Top House Democrats ask for review of DHS appointments

Top House Democrats ask for review of DHS appointments
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The heads of the House Oversight and Reform and House Homeland Security committees called Friday for an official review on the legality of two top appointments this week at the Department of Homeland Security (DHS).

Reps. Bennie ThompsonBennie Gordon ThompsonJudge temporarily halts construction of a private border wall in Texas Hillicon Valley: FCC moves against Huawei, ZTE | Dem groups ask Google to reconsider ads policy | Bill introduced to increase data access during probes House GOP criticizes impeachment drive as distracting from national security issues MORE (D-Miss.), chairman of the Homeland Security Committee, and Carolyn MaloneyCarolyn Bosher MaloneyDemocrats could introduce articles of impeachment next week Two budget staffers resigned after voicing concerns about halted Ukraine aid, official says On The Money: Dems say Ukraine aid documents from OMB show 'pattern of abuse' | Blue states file appeal over GOP tax law deduction cap | Dems sue Barr, Ross over census documents MORE (D-N.Y.), acting chairwoman of the Oversight panel, are seeking a review of the Trump administration's appointment of Chad WolfChad WolfWhite House backs Stephen Miller amid white nationalist allegations Top House Democrats ask for review of DHS appointments Chad Wolf becomes acting DHS secretary MORE as acting secretary and Ken Cuccinelli as acting deputy secretary at DHS.

Wolf was named to the post Wednesday, immediately following his Senate confirmation as undersecretary for strategy, plans and policy, a prior step that was necessary for him to be in line for promotion to acting secretary under the department's internal succession rules.

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Shortly thereafter, Wolf named Cuccinelli as acting deputy secretary.

But Thompson and Maloney, in a letter to U.S. Comptroller General Gene Dodaro, have cast doubt about the legitimacy of those appointments, which were conducted under amendments to succession rules at the DHS implemented by former acting Secretary Kevin McAleenan before his departure last week and previously by former Secretary Kirstjen NielsenKirstjen Michele NielsenTrump puts Kushner in charge of overseeing border wall construction: report Hillicon Valley: Google to limit political ad targeting | Senators scrutinize self-driving car safety | Trump to 'look at' Apple tariff exemption | Progressive lawmakers call for surveillance reforms | House panel advances telecom bills Minority lawmakers call out Google for hiring former Trump DHS official MORE.

According to the letter, McAleenan's change to succession rules could be in question as McAleenan's own appointment may not have been legal.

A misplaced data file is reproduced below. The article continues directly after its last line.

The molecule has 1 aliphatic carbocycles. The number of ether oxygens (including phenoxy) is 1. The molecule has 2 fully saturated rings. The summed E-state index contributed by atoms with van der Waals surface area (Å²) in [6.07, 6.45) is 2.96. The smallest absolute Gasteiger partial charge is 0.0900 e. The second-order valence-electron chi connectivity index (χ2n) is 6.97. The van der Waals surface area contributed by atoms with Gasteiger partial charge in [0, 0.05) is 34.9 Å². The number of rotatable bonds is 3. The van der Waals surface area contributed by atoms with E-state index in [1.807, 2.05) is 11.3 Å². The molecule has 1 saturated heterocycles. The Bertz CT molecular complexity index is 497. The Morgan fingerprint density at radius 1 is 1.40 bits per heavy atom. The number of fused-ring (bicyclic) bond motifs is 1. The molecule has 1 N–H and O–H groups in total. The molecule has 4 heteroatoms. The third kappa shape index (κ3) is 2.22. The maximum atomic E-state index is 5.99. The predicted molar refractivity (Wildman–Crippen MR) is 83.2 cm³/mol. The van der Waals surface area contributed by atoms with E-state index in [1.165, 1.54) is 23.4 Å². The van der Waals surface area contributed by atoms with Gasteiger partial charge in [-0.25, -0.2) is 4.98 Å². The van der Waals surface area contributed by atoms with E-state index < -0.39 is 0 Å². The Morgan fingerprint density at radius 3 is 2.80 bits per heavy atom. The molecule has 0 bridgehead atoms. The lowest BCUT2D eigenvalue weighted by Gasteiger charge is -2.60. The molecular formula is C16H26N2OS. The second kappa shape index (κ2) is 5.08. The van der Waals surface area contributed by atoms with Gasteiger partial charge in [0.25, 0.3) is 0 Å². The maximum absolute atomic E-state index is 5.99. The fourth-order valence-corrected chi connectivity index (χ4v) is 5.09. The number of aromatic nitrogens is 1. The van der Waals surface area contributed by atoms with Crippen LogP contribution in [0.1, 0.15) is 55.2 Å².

McAleenan became acting DHS secretary after Nielsen had herself amended the rules of succession.

"Recently released documents suggest that the installation of Mr. Wolf as the Acting Secretary may violate the law, as Mr. McAleenan may not have been lawfully serving as Acting Secretary," wrote Thompson and Maloney.

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Thompson and Maloney contend that Nielsen's last-minute changes to DHS succession rules did not allow McAleenan to succeed her.

McAleenan was previously serving as the Senate-confirmed Customs and Border Protection commissioner.

The two chairpersons also wrote that regardless of the legality of McAleenan's appointment, his amendment that allowed the appointment of Wolf could still be invalid, as he issued it after exceeding the statutory federal 210-day limit for acting officials.

Thompson and Maloney therefore argued that McAleenan's appointment had expired by the time he made the changes.

The letter is the latest chapter in a fight that's pitted the White House against not only congressional Democrats but also Senate Republicans, who've opposed the appointment of Cuccinelli to any Senate-confirmed office.

Cuccinelli, an immigration hard-liner and Trump ally, was the White House's top choice to succeed McAleenan as head of DHS, but ran into headwinds as Senate Republicans indicated he would not be confirmed if nominated.

Cuccinelli, until Wednesday the acting director of United States Citizenship and Immigration Services, ran afoul of Senate Majority Leader Mitch McConnellAddison (Mitch) Mitchell McConnellOvernight Energy: Pelosi vows bold action to counter 'existential' climate threat | Trump jokes new light bulbs don't make him look as good | 'Forever chemicals' measure pulled from defense bill Overnight Health Care — Presented by Johnson & Johnson – House progressives may try to block vote on Pelosi drug bill | McConnell, Grassley at odds over Trump-backed drug pricing bill | Lawmakers close to deal on surprise medical bills GOP senators request interview with former DNC contractor to probe possible Ukraine ties MORE (R-Ky.) after helping fund a primary opponent of McConnell's in the 2014 election.

Wolf is a former chief of staff to Nielsen who's rankled both the left and right in the immigration debate.